Director: Edgar Wright
Starring: Michael Cera, Mary Elizabeth Winstead, Jason Schwartzman, Ellen Wong
UK Release date: 25 August 2010
Certificate: 12A (112 mins)
It has long been the role of art to create and find great meaning within the ordinary. Whilst in recent times, many films have possibly over-egged the pudding in this department, replacing meaning with drama simply for its own sake (think of the sort of apocalyptic crescendos of romance in many rom-coms, and how little it represents reality), few could have thought of doing it in the way that Edgar Wright’s Scott Pilgrim vs. the World does. Based on (and written alongside) the series of graphic novels by Canadian writer, Brian Lee O’Malley, Scott Pilgrim vs. the World fills the ordinary everyday life of a 23-year-old slacker musician with magic, love, life and death, and all because of a girl.
Scott Pilgrim is inseparable from its setting. It is a Toronto story, the events are at home in the places they happen, and many scenes are filmed in the same spots that O’Malley drew for the novels. The surroundings (shot brilliantly it must be said) provide for the events of the film what pictures provide for a graphic novel: life, magic, vindication, a taste of the story’s reality.
The life of Scott Pilgrim (Michael Cera) seems to have been something of an ordinary affair until we catch up with him in his 24th year, broke, detached and disillusioned. It seems all Pilgrim has to keep him going is his band. That is until he sees the girl of his dreams. Literally. He dreams about her, and then he sees her. This vision changes everything. All he has learned in 23 years is about to be tested in a Herculean adventure for the 21st century. As he (surprisingly quickly) manages to turn his inevitable awkward and crippling first impression into genuine mutual affection, he walks blindly into a task laid before him by an unknown villain. In order to be with his ‘dream girl’, Ramona (Mary Elizabeth Winstead), he must defeat her ‘seven evil exes’ in ‘a fight to the death’. It is here, when this sentence is first uttered, that the ordinary reality of the film, of a young boy-man’s life is shattered with the bizarre. The sentence even sounds funny mentioned in a film so essentially set in our own mundane reality. A ‘fight to the death’ is something you would hear in Peter Pan or Treasure Island, yet it doesn’t feel out of place in an off-putting way. It captures attention. And once the fights begin, in Street Fighter-style indulgence, the degree to which the world has changed becomes quite clear.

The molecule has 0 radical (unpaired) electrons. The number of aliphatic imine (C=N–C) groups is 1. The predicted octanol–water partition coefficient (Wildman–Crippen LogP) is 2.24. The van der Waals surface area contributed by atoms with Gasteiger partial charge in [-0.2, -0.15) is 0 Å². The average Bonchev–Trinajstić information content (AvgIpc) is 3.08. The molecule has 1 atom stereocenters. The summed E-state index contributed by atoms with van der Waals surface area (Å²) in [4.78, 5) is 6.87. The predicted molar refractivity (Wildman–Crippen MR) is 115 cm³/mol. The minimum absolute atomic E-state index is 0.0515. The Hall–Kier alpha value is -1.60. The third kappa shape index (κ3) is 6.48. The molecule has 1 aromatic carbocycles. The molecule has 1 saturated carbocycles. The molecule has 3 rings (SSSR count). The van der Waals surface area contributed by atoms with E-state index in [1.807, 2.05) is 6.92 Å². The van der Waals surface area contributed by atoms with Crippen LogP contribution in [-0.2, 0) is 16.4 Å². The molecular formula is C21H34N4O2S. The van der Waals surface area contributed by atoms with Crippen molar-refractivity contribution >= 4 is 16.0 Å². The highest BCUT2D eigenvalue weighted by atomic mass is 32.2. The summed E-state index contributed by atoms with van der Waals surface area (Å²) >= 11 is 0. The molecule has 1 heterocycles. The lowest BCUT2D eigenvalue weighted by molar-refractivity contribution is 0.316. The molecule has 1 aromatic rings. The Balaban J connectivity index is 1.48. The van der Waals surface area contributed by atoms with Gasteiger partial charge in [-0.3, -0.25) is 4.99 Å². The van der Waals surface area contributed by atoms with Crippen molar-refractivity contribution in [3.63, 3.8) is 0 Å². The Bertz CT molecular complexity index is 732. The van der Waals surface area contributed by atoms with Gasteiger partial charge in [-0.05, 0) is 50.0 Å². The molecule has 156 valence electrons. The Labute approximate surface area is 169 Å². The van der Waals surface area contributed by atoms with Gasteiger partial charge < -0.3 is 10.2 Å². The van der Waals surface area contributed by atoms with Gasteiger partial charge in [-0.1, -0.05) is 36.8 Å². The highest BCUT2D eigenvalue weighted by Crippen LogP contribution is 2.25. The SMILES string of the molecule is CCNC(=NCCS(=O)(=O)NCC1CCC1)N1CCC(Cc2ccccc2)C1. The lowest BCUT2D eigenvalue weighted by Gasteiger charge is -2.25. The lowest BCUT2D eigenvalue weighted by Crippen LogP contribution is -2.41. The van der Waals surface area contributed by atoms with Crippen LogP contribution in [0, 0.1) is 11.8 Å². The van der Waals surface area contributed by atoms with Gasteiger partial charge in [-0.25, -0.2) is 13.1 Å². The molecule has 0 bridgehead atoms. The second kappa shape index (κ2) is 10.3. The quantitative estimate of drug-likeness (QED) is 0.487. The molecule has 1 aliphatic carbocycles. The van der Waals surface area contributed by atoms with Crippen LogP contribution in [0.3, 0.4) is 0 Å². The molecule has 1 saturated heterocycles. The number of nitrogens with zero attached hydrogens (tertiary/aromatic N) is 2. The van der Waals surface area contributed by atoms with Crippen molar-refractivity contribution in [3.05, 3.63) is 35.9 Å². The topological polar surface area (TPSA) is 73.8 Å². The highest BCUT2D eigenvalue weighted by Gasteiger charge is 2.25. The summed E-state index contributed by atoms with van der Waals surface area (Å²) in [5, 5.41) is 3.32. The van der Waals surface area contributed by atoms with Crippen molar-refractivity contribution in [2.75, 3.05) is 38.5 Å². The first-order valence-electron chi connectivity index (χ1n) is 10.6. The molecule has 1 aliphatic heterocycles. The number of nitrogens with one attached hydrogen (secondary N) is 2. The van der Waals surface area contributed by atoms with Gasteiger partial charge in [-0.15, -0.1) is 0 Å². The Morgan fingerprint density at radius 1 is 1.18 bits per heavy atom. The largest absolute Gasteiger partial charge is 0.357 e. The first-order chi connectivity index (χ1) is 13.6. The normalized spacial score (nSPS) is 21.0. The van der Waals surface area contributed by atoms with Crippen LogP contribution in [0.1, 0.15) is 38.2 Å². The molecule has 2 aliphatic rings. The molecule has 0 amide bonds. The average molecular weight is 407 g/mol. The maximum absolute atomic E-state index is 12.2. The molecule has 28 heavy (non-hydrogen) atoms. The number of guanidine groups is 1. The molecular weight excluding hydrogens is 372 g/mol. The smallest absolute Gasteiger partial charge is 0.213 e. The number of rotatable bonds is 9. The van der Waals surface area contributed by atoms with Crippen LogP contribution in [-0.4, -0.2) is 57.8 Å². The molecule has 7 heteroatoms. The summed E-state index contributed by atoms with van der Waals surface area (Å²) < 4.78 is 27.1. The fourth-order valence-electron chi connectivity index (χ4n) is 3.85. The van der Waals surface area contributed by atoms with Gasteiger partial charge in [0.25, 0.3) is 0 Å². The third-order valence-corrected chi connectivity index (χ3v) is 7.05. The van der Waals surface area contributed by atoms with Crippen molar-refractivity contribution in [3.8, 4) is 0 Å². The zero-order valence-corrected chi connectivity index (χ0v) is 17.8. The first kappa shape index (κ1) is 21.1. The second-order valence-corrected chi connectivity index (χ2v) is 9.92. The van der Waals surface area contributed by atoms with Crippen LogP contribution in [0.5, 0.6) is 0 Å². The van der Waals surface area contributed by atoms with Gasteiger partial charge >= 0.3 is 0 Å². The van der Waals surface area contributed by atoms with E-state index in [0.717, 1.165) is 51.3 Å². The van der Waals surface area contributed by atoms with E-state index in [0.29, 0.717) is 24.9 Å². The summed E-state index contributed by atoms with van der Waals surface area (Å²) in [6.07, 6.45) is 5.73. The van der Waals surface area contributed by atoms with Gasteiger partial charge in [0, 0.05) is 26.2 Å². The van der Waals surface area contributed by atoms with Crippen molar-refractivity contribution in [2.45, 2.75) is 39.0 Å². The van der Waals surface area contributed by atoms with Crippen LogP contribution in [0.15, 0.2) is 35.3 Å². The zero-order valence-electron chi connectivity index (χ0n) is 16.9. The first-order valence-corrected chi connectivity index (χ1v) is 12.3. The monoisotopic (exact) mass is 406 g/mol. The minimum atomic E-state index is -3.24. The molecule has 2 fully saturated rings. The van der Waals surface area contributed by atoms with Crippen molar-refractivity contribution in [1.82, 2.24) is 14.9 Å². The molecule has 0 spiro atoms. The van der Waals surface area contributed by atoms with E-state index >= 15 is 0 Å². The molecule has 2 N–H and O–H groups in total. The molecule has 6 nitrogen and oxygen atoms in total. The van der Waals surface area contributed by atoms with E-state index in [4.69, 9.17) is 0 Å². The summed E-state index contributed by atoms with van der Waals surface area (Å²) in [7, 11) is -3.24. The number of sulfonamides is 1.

Scott Pilgrim must embark on this perilous quest and defend his mortality to save his love (I say must, of course he could just choose not to and let Ramona be), but we can’t expect cinema to be that realistic, can we? The magical-realism of Scott Pilgrim vs. the World is cleverly emphasised by Wright through his use of motifs and music from video games old and new. It borrows from these old timeless stories of youth to evoke in many a childish wonderment. I certainly felt my childhood awaken when Pilgrim wandered down a dimly lit school corridor which inexplicably turned into the snowy night-time to the magical ambience of the music from Zelda.
The influence of video games is present throughout the film. Each of the seven duels that Scott faces take place in the world of video games; of Tekken, of Mortal Kombat and of Street Fighter. Pilgrim’s opponents all have a superpower of sorts, and he must match them with the supernatural fighting skills he has somehow acquired, the wit and guile he explicably possesses, and the ingenuity brought on by his love for Ramona. Scott Pilgrim’s struggle against ‘The League of Evil Exes’ or to him, ‘The World’ culminates with his face-off against super-villain and obnoxious snob Gideon Graves (Jason Schwartzman). Pilgrim faces his toughest task yet, against someone he has no power over, who seems superior to him in every way, and he must confront the repercussions of the actions he has taken (some blindly and cruelly) in his pursuit of Ramona.
Michael Cera is excellent in the main role. His comic timing is excellent as always, and for those of us who are fans of Arrested Development this is a welcome return for Cera to the more subtle and clever humour that, I would argue, were absent from some recent projects he was involved with. Likewise, Jason Schwartzman’s appearance is simply a treat. He is again outstanding, as he has been in everything I have seen him in. The rest of the cast do not disappoint at all, and Mary Elizbeth Winstead, Ellen Wong and many more deserve mention.
Scott Pilgrim vs. the World is a contradiction, an amalgamation. It endows every recognisable element of life with a magical realism that enchants because it does not detract from the reality. A perfect example of this is Gideon Graves, the obnoxious snobby ex that we can all recognise and would all hate in our own magical realities, who is turned into an evil super-villain of fairytale status. His apparent superiority over Pilgrim in terms of age, status, power and confidence fuels his power over Pilgrim, but also ultimately his downfall. The film leaves the audience with a sense of hopeful enchantment. It suspends mundanity for a period. It allows one to embrace the imagination one had as a child, and apply it to one’s hopes as an adult. It is a wonderful film, funny, moving and provocative.
Visit this film's official web site